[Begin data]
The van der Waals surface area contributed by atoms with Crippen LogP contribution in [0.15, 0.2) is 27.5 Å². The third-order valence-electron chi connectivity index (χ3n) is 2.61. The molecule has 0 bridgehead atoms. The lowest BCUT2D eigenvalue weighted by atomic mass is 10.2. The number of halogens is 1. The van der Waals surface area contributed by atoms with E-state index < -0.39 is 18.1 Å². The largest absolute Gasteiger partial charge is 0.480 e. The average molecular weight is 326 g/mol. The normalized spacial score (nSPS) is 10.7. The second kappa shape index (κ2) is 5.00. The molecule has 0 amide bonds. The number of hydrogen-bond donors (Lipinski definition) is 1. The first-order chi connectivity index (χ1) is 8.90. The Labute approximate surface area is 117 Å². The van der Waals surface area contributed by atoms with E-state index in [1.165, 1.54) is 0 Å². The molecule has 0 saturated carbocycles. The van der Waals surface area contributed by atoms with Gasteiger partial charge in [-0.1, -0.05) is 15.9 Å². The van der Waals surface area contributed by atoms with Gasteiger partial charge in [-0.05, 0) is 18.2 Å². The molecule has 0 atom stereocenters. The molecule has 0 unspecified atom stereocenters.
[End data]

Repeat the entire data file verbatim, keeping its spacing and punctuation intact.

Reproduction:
The van der Waals surface area contributed by atoms with Crippen LogP contribution in [0.15, 0.2) is 27.5 Å². The third-order valence-electron chi connectivity index (χ3n) is 2.61. The molecule has 0 bridgehead atoms. The lowest BCUT2D eigenvalue weighted by atomic mass is 10.2. The number of halogens is 1. The van der Waals surface area contributed by atoms with E-state index < -0.39 is 18.1 Å². The largest absolute Gasteiger partial charge is 0.480 e. The average molecular weight is 326 g/mol. The normalized spacial score (nSPS) is 10.7. The second kappa shape index (κ2) is 5.00. The molecule has 0 amide bonds. The number of hydrogen-bond donors (Lipinski definition) is 1. The first-order chi connectivity index (χ1) is 8.90. The Labute approximate surface area is 117 Å². The van der Waals surface area contributed by atoms with E-state index in [1.165, 1.54) is 0 Å². The molecule has 0 saturated carbocycles. The van der Waals surface area contributed by atoms with Gasteiger partial charge in [-0.1, -0.05) is 15.9 Å². The van der Waals surface area contributed by atoms with Gasteiger partial charge in [-0.05, 0) is 18.2 Å². The molecule has 0 atom stereocenters. The molecule has 0 unspecified atom stereocenters.